Trees add an essential, irreplaceable element to any garden, and there are innumerable species out there to suit your plot size. They bring a strong architectural element all year round, and provide interest at different times of year dependent on their foliage, flowering and fruits. Some have bark that you can’t help but touch, and others are evergreen, bringing colour to the dull days of winter.


Saplings vs. mature trees

An important consideration when selecting your new tree is what age of specimen to buy. In many ways a smaller, younger tree is better. Its production and nurturing will have a lower carbon footprint, it’s easier to transport and handle, requires less strenuous hole digging, generally costs less and requires less time to establish. The chances of transplant shock occurring are lower.

Conversely, here at Bestall & Co we furnish our clients with more mature trees of several years. These have unbeatable benefits. They give instant impact, are less susceptible to animal or human damage, and add immediate value to your property.

When your garden re-design is complete and you have your new mature trees, the question becomes How do I care for these magnificent specimens? As touched upon above, there is a danger of larger trees suffering from transplant shock, which can ultimately kill them. We do our best during planting to retain as much of the soil around a tree’s roots as possible, and fortunately, after planting, you can do a few simple things to protect your trees too.


Spotting transplant shock

Transplant shock becomes obvious quickly in trees in leaf. Leaves will first begin to wilt and curl up, and almost simultaneously discolour. They may turn yellow, or red as though autumn has arrived early. After this, if shock is stronger or measures aren’t taken, leaves will drop and branches can die back. In effect, the tree is sacrificing superfluous parts to reduce water loss, while developing new root networks below ground.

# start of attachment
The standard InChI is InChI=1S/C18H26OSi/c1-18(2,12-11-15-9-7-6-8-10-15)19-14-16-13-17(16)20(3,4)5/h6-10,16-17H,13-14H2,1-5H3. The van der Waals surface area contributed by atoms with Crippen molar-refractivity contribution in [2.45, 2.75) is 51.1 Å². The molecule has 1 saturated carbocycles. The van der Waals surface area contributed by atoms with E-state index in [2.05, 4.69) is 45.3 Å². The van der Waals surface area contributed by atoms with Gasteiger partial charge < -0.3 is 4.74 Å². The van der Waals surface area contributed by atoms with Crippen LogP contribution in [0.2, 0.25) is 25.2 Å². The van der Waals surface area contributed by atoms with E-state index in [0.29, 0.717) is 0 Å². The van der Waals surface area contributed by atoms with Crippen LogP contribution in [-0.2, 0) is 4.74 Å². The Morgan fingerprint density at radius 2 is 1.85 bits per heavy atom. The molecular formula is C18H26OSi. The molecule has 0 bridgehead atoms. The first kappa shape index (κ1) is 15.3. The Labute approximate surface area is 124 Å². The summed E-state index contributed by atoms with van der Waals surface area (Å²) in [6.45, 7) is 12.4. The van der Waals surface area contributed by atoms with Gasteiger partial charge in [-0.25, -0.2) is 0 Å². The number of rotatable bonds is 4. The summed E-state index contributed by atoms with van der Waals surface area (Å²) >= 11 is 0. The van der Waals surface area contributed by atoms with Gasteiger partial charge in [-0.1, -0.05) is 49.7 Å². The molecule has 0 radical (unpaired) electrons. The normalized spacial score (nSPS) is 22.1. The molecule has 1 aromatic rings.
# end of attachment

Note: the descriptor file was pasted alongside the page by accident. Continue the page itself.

Transplant shock is less evident in a tree’s dormant season. The first signs will come when it should be sending out strong, long new shoots and leaves. These may actually be short and stunted, and slow to grow. Again, follow the steps below to rouse your trees back to full health.


Shock tactics

The steps to take are straightforward and require no specialist equipment:

  1. Water your trees regularly. Ideally do this every other day, soaking soil at the roots for 2-3 minutes per tree. Water daily in prolonged dry weather. Be cautious if on heavy soils, as waterlogged roots will do little to improve the situation. Waterlogging reduces oxygen levels, and oxygen is as vital to tree growth as to our own survival.
  2. Give trees a balanced liquid fertiliser feed as directed. Beware fertilisers that contain a higher amount of nitrogen (N) – plants use this in lush foliage growth, which is currently unnecessary. It can scorch existing roots too, amplifying the damage. Phosphorus (P) and potassium (K) support root development more.
  3. Some websites recommend mixing a spoonful of sugar or three into water and applying this to the roots regularly. It’s supposed to give the tree an extra boost! Aspirin even gets a mention too.
  4. If we haven’t mulched the base of your plants, give this a go as well. Organic mulch, like bark chippings or compost, helps retain more of the moisture you’re adding. Apply in a 10-15cm layer around the base of the trees for maximum effect.
  5. This final step is the topic of much debate and it’s up to you whether to try it or not. Some horticulturalists advise pruning back up to one-third of your shocked tree, diverting its energy towards the roots rather than leaves and stems. Others say to avoid this, stating the trees need as many leaves as possible to provide energy for root development.


Living things

Use of large trees in planting schemes has huge advantages for the finished product, yielding an instantaneous effect. Remember though that these are living things. They need care, and unlike animals or children, cannot move and make their requirements known to us. We have to be vigilant and give a little extra attention, especially in their first year while they establish root systems. Doing so will reduce the chance of transplant shock and increase your enjoyment of them for years to come.


Newly-planted trees